As well as developing a business model and target markets, there are other factors to consider, such as rent, utility bills, advertising and staff management, all before you've launched your company.
But help is at hand with Scotland's first business accelerator programme, Entrepreneurial Spark, which has already helped dozens of people develop their start-up companies, providing free facilities and guiding them step-by-step along the way.
In the last of our three articles, LALITA AUGUSTINE talks to two entrepreneurs about how they got their ideas off the ground.
SALLY PORCIANI, 45, from Ayr, is director of Bluebells of Scotland, selling raincoats, hats and accessories for girls aged two to nine.
She is based in the Ayrshire Hatchery, in Dundonald.
WHEN Sally Porciani and her family moved to Ayr from the south-east of England eight years ago, the west coast weather was one thing that took them a while to get used to.
Keeping up with the latest fashion trends with then two-year-old daughter, Emilia, was also important, but the retail store assistant soon began to realise there was a gap in the market for young girls when it came to rainwear.
"Emilia had all these lovely raincoats with Disney and fairy prints, but as she got older she outgrew them," said Sally.
"Teenagers like their designer coats, but I felt there wasn't anything in the middle.
"A couple of times when I would take her to a party, she'd be all dressed up and then we'd put on an old mac over her.
"I felt there wasn't anything pretty for her age group, so I thought I would look into this and take it further."
The mum-of-four started Bluebells of Scotland four years ago, operating the business from home while holding down two part-time jobs.
She sells coats, hats and rain-related accessories made to order through a website and independent stockists.
"I source all my fabrics from London and use local manufacturers to make the raincoats and hats," said Sally.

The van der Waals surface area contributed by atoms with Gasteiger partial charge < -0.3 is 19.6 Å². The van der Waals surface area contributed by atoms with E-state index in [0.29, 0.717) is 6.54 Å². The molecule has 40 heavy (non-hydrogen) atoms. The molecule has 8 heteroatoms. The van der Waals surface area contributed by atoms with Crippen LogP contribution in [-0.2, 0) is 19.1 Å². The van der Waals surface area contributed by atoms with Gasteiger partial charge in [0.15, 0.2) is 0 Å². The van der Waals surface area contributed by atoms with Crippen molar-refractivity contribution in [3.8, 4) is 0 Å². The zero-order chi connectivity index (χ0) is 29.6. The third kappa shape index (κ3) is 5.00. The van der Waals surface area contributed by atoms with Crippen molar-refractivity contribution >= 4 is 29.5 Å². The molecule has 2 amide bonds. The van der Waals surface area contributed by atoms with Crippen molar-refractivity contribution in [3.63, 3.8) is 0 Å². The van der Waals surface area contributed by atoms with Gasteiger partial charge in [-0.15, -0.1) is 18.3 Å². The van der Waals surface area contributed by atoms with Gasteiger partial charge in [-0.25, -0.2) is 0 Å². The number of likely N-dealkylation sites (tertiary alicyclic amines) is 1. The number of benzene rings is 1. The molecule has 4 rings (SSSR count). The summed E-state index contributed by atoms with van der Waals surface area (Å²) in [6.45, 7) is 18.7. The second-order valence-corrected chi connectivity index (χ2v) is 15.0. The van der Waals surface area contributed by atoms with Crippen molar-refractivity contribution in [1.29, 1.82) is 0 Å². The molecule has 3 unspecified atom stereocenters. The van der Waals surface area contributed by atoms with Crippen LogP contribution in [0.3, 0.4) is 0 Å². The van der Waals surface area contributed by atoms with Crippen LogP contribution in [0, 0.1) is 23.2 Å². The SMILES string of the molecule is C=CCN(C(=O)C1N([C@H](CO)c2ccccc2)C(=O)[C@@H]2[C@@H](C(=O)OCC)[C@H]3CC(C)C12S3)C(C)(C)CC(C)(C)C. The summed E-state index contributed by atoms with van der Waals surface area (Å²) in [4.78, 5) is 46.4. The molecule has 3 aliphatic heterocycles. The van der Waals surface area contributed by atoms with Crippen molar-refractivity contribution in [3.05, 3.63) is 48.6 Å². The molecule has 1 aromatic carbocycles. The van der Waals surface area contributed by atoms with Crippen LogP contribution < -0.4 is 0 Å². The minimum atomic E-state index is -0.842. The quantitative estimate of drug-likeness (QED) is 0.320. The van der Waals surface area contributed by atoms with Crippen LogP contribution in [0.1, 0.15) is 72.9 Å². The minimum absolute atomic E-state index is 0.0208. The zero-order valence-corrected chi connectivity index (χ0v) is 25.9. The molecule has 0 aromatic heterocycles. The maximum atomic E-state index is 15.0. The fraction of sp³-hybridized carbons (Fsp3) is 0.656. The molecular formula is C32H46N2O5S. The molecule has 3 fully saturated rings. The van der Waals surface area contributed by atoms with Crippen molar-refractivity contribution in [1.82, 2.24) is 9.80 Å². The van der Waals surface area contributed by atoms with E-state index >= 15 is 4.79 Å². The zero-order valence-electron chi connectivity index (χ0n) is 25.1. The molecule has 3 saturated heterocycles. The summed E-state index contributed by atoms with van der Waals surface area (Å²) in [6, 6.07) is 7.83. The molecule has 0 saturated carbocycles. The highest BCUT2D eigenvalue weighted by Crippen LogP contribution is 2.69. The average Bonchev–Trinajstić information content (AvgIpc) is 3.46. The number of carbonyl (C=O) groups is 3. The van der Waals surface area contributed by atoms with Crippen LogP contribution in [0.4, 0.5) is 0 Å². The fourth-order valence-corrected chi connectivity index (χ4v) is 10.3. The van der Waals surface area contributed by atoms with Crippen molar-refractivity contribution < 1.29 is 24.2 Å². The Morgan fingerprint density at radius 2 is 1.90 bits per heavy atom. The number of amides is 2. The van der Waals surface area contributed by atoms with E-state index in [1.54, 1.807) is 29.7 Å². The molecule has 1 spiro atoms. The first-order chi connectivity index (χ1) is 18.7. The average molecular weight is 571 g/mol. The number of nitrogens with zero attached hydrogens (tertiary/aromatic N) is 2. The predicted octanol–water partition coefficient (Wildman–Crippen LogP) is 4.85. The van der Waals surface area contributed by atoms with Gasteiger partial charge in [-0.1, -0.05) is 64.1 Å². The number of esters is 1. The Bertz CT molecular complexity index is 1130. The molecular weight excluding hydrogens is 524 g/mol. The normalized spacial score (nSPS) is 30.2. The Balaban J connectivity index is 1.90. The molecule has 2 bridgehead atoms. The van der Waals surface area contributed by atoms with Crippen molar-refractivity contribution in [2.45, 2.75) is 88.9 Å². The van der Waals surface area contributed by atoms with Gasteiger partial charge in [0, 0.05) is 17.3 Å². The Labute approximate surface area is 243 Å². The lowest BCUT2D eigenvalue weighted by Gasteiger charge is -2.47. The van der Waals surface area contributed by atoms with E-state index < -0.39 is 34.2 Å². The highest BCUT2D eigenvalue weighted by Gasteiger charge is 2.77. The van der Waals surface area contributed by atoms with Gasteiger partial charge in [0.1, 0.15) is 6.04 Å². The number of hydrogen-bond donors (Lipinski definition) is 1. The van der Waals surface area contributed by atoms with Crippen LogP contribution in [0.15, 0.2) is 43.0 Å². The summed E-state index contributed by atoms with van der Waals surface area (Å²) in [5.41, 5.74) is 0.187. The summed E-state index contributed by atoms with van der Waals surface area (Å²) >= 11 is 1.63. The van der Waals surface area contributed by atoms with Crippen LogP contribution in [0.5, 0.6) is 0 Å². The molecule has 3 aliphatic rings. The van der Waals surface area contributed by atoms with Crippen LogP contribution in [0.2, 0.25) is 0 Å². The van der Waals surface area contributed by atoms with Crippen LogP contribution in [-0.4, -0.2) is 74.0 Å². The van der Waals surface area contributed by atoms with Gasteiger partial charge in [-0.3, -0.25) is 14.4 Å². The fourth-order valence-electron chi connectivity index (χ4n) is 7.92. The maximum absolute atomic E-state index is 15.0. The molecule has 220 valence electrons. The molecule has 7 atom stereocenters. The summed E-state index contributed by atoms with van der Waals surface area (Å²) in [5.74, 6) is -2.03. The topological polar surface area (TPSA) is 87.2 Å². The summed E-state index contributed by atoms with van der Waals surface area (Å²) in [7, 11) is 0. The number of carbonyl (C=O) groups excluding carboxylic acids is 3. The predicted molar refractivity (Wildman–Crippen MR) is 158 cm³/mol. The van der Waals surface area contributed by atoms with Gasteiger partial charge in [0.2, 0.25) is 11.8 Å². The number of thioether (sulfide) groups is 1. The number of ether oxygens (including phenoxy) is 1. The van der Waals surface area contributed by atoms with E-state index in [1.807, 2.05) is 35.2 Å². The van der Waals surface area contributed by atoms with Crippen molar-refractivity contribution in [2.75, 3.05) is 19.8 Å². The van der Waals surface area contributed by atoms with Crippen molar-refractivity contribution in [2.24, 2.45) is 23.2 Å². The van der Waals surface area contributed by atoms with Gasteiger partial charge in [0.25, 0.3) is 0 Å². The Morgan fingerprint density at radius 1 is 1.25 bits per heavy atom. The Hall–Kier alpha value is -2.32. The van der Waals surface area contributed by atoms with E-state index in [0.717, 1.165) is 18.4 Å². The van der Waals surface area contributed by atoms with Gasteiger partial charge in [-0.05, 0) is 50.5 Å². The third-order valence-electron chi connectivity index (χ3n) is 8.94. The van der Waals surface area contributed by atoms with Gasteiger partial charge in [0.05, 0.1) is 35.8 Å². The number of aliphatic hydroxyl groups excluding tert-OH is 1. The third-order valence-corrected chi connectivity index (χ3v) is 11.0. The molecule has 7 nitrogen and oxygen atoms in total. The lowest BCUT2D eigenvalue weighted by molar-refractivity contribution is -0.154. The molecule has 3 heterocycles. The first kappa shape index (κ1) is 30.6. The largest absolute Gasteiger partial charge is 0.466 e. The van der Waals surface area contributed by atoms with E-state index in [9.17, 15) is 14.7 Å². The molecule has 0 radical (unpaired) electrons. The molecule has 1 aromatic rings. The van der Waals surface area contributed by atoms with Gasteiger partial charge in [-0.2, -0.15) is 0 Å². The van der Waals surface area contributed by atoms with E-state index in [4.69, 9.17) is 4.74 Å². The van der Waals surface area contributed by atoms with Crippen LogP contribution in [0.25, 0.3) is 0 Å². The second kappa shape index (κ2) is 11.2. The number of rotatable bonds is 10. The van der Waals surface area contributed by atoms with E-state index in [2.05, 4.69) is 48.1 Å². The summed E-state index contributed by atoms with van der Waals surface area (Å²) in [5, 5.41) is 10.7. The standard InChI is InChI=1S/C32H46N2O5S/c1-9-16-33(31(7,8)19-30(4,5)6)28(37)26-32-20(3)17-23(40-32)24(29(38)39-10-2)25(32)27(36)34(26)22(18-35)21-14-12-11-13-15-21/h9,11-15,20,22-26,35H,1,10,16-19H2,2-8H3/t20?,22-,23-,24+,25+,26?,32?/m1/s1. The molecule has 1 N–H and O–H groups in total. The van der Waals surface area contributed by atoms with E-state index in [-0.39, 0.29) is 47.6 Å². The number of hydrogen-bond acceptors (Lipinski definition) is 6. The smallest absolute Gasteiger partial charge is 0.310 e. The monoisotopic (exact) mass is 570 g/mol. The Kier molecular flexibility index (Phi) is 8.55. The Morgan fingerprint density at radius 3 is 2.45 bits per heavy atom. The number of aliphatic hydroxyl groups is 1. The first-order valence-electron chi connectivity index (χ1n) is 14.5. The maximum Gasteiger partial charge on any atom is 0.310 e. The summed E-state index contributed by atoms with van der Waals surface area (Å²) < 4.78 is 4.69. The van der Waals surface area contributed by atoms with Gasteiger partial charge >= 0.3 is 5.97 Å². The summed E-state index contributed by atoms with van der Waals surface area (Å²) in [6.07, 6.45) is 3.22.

She went full time with Bluebells, moving to Entrepreneurial Spark's new Ayrshire hub at the Olympic Business Park in Dundonald, when it first opened its doors last month and hasn't looked back.
"Quite a lot of the people here have been working from home in the past, so it's good to be part of something and seeing other people's businesses starting. There's always somebody who can help you," she said.
"When I tell people about this place, it's like it's too good to be true.
"You get all this help from fantastic people who want to help move your business forward – it's a bit like Dragons Den and The Apprentice rolled into one.
"It's a fantastic thing to have your own business. You come up against so many hurdles but if you have passion and believe in your product, you'll get there.
MARK WEIGHTMAN, 27, and STEPHEN STEWART, 26, run
factoring company Integro Property Management from the Gorbals Hatchery
DUO Mark and Stephen first switched on to the world of factoring after becoming home owners in Glasgow, when they moved from Wishaw, South Lanarkshire, to study.
"We had to deal with factors and found it to be a stressful process," said Mark.
"The bills were astronomical, the service was poor and the company's communication skills were very bad.
"We decided to do things differently."
After spending almost a year researching the competition and speaking to other home owners, Entrepreneurial Spark came along when it was time to get Integro off the ground.
"We started trading when we came here," said Mark.
"We had the idea for a company but no contacts or network capabilities. We needed to be put in touch with the right people.
"Being here has been invaluable, having people to bounce ideas off like Jim Duffy.
"When other people believe in your idea, it gives you confidence."
After just six months of trading, Mark and Stephen have almost 60 clients in housing developments across the city, slashing their factoring bills by almost 50%.
"We use local contractors and offer competitive prices for landscaping and cleaning. It's what we would expect in our own homes," said Mark.
"We want to become the number one factoring company in Glasgow and be renowned for our level of service and to be known as the company that cares."
Mark says that if it wasn't for Entrepreneurial Spark, things would have been more difficult starting out.
"If we weren't here, we wouldn't have a company," he said.
"The people we are exposed to and the free facilities, it's all simple stuff that established businesses take for granted, but is so important to us."